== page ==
It all started with online flight bookings. Next came online travel agents. The rise of smartphones made checking into hotels much easier, and now it’s not unusual for a chat bot to answer booking queries.
Advancements in AI are revolutionising industries as we speak – and travel and hospitality companies are riding this wave, embedding AI technology into their search and booking platforms to improve customer service and engagement.
After all, the vast amount of data that travel companies hold – such as traveller profiles, destination and airline preferences – makes this industry highly-suited to AI. Many travel companies are already using AI to build relationships with travellers throughout their travel experiences. Just last year, Hilton Worldwide launched its “Connie” robot, while the co-founder of fare aggregator Kayak, Paul English, released the “Lola” app, a personal travel service for hotels and flights, with a live staff of travel agents. These superhuman consultants apparently have the edge over their human counterparts – able to handle more trips per hour and make better recommendations than normal travel agents.
However, the rise of AI in the travel industry has happened over a period of years. Are we set to see a sudden big shift in the way we travel? Moving from place to place can be stressful and travellers are always keen to remove stress during a trip; but are they ready for the full AI experience?
As with every large cultural change, there will be initial problems. While some travel experts expect the first autonomous cargo flights to start within several years, it’s hard to envisage people taking this up until self-driving cars become a regular site on motorways (and we’re not even close to this yet).
Plus, believe it or not, almost a fifth of British people booked a holiday in a travel store in 2016 – it seems that the human touch is still valued! There have also been plenty of complaints about Chatbots – they’re pretty frustrating for people looking for nuanced answers, and of course the personal experiences of destination experts are still highly regarded.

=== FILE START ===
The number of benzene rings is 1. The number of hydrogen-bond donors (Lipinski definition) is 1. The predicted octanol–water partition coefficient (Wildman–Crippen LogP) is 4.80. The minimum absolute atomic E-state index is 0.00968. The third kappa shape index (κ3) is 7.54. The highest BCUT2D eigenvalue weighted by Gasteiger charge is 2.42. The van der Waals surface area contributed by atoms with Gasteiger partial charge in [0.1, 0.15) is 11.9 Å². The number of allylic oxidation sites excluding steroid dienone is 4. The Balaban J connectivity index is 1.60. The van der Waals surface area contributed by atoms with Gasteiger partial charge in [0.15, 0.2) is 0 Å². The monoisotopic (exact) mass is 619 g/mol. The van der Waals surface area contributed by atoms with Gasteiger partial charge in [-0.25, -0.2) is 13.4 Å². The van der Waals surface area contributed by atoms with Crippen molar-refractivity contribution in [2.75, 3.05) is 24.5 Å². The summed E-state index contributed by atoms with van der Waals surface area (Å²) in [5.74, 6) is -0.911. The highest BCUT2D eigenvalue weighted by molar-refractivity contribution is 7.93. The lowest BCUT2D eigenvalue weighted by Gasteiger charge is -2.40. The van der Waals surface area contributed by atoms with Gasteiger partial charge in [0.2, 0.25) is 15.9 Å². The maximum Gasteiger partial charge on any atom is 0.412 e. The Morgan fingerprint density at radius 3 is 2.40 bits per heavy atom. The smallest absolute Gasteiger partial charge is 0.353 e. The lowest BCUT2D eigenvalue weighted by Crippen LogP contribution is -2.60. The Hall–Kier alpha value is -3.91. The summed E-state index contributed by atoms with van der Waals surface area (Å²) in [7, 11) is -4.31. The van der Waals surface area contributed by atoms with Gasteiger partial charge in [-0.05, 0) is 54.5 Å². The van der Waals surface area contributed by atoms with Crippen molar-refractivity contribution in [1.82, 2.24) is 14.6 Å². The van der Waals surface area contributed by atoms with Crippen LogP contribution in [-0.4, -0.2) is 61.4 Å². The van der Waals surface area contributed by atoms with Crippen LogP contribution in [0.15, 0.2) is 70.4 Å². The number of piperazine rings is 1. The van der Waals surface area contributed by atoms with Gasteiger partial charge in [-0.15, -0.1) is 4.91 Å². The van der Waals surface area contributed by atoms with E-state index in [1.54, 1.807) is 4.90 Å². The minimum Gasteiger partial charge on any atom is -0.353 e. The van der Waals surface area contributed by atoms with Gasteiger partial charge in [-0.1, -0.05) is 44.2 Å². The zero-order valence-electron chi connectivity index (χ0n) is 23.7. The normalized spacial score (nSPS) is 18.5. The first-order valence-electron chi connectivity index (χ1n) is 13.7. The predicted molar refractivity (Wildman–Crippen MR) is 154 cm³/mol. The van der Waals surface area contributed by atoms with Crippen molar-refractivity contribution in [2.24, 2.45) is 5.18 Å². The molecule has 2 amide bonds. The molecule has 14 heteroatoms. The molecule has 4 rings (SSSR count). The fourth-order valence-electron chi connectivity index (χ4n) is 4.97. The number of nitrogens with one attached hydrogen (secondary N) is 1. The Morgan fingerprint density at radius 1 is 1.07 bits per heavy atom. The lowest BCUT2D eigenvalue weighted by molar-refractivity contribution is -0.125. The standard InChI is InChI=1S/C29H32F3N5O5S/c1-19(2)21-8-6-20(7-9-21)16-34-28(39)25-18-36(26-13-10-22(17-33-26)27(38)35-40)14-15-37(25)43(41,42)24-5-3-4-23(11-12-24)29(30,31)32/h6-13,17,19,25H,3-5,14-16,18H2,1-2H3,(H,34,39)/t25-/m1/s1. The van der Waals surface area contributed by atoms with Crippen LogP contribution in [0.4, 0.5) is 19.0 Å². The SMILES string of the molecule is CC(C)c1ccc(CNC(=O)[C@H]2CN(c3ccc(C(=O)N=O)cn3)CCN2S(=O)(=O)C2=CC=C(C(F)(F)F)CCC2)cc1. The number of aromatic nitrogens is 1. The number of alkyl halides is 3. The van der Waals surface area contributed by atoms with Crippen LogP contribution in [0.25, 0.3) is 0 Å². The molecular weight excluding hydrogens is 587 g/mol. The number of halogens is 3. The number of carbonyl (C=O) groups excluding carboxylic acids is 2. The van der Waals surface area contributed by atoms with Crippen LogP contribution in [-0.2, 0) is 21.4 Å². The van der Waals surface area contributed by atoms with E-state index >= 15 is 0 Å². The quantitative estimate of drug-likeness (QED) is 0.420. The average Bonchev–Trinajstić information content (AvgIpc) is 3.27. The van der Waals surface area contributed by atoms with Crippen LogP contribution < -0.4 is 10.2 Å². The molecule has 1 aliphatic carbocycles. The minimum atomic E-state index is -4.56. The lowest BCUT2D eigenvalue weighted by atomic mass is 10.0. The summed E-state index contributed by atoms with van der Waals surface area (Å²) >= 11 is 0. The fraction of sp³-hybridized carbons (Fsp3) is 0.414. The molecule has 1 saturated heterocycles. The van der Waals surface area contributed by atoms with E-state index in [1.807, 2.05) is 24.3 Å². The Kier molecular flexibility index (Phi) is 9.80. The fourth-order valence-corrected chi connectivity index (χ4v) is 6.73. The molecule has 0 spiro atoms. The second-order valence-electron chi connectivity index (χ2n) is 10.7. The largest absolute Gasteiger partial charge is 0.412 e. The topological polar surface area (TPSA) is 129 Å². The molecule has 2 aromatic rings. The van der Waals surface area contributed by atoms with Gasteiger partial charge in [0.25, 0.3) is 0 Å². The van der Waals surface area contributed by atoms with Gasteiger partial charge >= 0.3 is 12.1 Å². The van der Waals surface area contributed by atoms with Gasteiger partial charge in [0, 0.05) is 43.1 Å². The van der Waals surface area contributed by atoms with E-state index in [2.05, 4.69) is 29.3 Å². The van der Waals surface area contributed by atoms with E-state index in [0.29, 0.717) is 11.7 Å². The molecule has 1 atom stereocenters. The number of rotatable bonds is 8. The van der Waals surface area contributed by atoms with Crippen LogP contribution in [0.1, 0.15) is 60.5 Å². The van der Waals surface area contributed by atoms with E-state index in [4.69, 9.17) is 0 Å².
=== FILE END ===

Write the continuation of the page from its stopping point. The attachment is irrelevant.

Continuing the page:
There’s also the question of trust. Governments could start catching up with computer-based intelligence. Travel companies need to be very careful to avoid breaching customers’ privacy when they gather data – both EU and US regulators are on the lookout for AI-created price fixing.
As well as this, in many countries labour is cheap so there’s no incentive for owners and operators to invest, and the technological infrastructure isn’t well developed enough to prevent serious problems.
On the other hand…
From the point of view of travel brands in the West and other developed countries, AI offers big incentives to seriously cut costs, as well as provide tailored experiences for customers.
At the luxury end of the market, a waitor at a top-end hotel could use data to predict what drinks and food guests like and make specific recommendations. Itineraries could be unique to cater to each person’s preference. There are huge opportunities for brands to stand out and develop their USPs.
It’s evident that AI is in its infancy; but there are an abundance of options that brands can explore in order to entice travellers. AI will simplify complicated travel decisions, make buying processes quick and easy; as well as free up human agents to offer more value.
There’s surely a long way to go before AI becomes an integral part of travel. But both consumers and brands alike are likely to benefit from this revolutionary shift in the way we experience travel. The rise of the machines is imminent.